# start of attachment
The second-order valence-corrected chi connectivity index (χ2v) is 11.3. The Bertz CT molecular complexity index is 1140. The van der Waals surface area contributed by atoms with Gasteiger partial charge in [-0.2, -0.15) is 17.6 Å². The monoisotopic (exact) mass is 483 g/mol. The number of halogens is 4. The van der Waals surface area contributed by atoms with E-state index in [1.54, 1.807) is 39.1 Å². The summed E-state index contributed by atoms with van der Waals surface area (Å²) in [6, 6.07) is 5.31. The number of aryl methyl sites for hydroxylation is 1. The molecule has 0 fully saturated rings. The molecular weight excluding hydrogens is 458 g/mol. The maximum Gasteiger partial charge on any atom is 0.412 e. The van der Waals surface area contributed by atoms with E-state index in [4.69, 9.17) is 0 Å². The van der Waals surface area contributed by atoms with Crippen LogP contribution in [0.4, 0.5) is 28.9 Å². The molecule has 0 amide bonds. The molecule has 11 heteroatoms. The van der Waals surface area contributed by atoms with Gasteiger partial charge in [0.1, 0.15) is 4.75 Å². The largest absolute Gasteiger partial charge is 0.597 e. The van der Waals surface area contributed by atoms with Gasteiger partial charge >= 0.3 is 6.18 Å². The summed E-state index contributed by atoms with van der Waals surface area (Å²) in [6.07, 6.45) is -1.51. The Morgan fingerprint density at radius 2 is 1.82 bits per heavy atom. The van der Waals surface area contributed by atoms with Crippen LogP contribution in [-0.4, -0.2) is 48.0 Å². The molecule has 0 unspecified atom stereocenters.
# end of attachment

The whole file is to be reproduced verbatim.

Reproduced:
The second-order valence-corrected chi connectivity index (χ2v) is 11.3. The Bertz CT molecular complexity index is 1140. The van der Waals surface area contributed by atoms with Gasteiger partial charge in [-0.2, -0.15) is 17.6 Å². The monoisotopic (exact) mass is 483 g/mol. The number of halogens is 4. The van der Waals surface area contributed by atoms with E-state index in [1.54, 1.807) is 39.1 Å². The summed E-state index contributed by atoms with van der Waals surface area (Å²) in [6, 6.07) is 5.31. The number of aryl methyl sites for hydroxylation is 1. The molecule has 0 fully saturated rings. The molecular weight excluding hydrogens is 458 g/mol. The maximum Gasteiger partial charge on any atom is 0.412 e. The van der Waals surface area contributed by atoms with E-state index in [4.69, 9.17) is 0 Å². The van der Waals surface area contributed by atoms with Crippen LogP contribution in [0.4, 0.5) is 28.9 Å². The molecule has 0 amide bonds. The molecule has 11 heteroatoms. The van der Waals surface area contributed by atoms with Gasteiger partial charge in [0.1, 0.15) is 4.75 Å². The largest absolute Gasteiger partial charge is 0.597 e. The van der Waals surface area contributed by atoms with Gasteiger partial charge >= 0.3 is 6.18 Å². The summed E-state index contributed by atoms with van der Waals surface area (Å²) in [6.07, 6.45) is -1.51. The Morgan fingerprint density at radius 2 is 1.82 bits per heavy atom. The van der Waals surface area contributed by atoms with Crippen LogP contribution in [-0.4, -0.2) is 48.0 Å². The molecule has 0 unspecified atom stereocenters.